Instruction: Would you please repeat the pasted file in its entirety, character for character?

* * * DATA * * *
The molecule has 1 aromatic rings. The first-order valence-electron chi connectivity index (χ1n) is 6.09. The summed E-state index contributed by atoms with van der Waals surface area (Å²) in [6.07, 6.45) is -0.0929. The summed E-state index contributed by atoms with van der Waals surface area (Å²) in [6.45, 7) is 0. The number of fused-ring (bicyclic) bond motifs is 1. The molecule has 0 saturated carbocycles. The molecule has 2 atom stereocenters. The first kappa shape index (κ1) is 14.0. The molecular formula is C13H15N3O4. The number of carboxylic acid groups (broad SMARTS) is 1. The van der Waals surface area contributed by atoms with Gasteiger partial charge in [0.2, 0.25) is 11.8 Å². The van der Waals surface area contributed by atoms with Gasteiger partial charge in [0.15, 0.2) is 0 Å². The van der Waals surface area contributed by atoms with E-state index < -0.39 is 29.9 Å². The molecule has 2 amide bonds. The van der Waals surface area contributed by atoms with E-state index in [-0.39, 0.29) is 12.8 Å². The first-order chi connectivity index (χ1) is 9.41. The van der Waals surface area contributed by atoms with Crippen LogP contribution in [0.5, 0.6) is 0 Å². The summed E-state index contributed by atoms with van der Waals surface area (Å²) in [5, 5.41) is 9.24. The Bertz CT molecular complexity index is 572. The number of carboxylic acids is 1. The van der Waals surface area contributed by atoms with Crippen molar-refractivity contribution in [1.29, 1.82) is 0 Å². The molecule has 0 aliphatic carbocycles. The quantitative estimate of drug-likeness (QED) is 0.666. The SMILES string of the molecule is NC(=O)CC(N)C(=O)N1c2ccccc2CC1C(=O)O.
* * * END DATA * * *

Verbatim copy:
The molecule has 1 aromatic rings. The first-order valence-electron chi connectivity index (χ1n) is 6.09. The summed E-state index contributed by atoms with van der Waals surface area (Å²) in [6.07, 6.45) is -0.0929. The summed E-state index contributed by atoms with van der Waals surface area (Å²) in [6.45, 7) is 0. The number of fused-ring (bicyclic) bond motifs is 1. The molecule has 0 saturated carbocycles. The molecule has 2 atom stereocenters. The first kappa shape index (κ1) is 14.0. The molecular formula is C13H15N3O4. The number of carboxylic acid groups (broad SMARTS) is 1. The van der Waals surface area contributed by atoms with Gasteiger partial charge in [0.2, 0.25) is 11.8 Å². The van der Waals surface area contributed by atoms with Gasteiger partial charge in [0.15, 0.2) is 0 Å². The van der Waals surface area contributed by atoms with E-state index < -0.39 is 29.9 Å². The molecule has 2 amide bonds. The van der Waals surface area contributed by atoms with E-state index in [-0.39, 0.29) is 12.8 Å². The first-order chi connectivity index (χ1) is 9.41. The van der Waals surface area contributed by atoms with Crippen LogP contribution in [0.5, 0.6) is 0 Å². The summed E-state index contributed by atoms with van der Waals surface area (Å²) in [5, 5.41) is 9.24. The Bertz CT molecular complexity index is 572. The number of carboxylic acids is 1. The van der Waals surface area contributed by atoms with Crippen molar-refractivity contribution in [1.29, 1.82) is 0 Å². The molecule has 0 aliphatic carbocycles. The quantitative estimate of drug-likeness (QED) is 0.666. The SMILES string of the molecule is NC(=O)CC(N)C(=O)N1c2ccccc2CC1C(=O)O.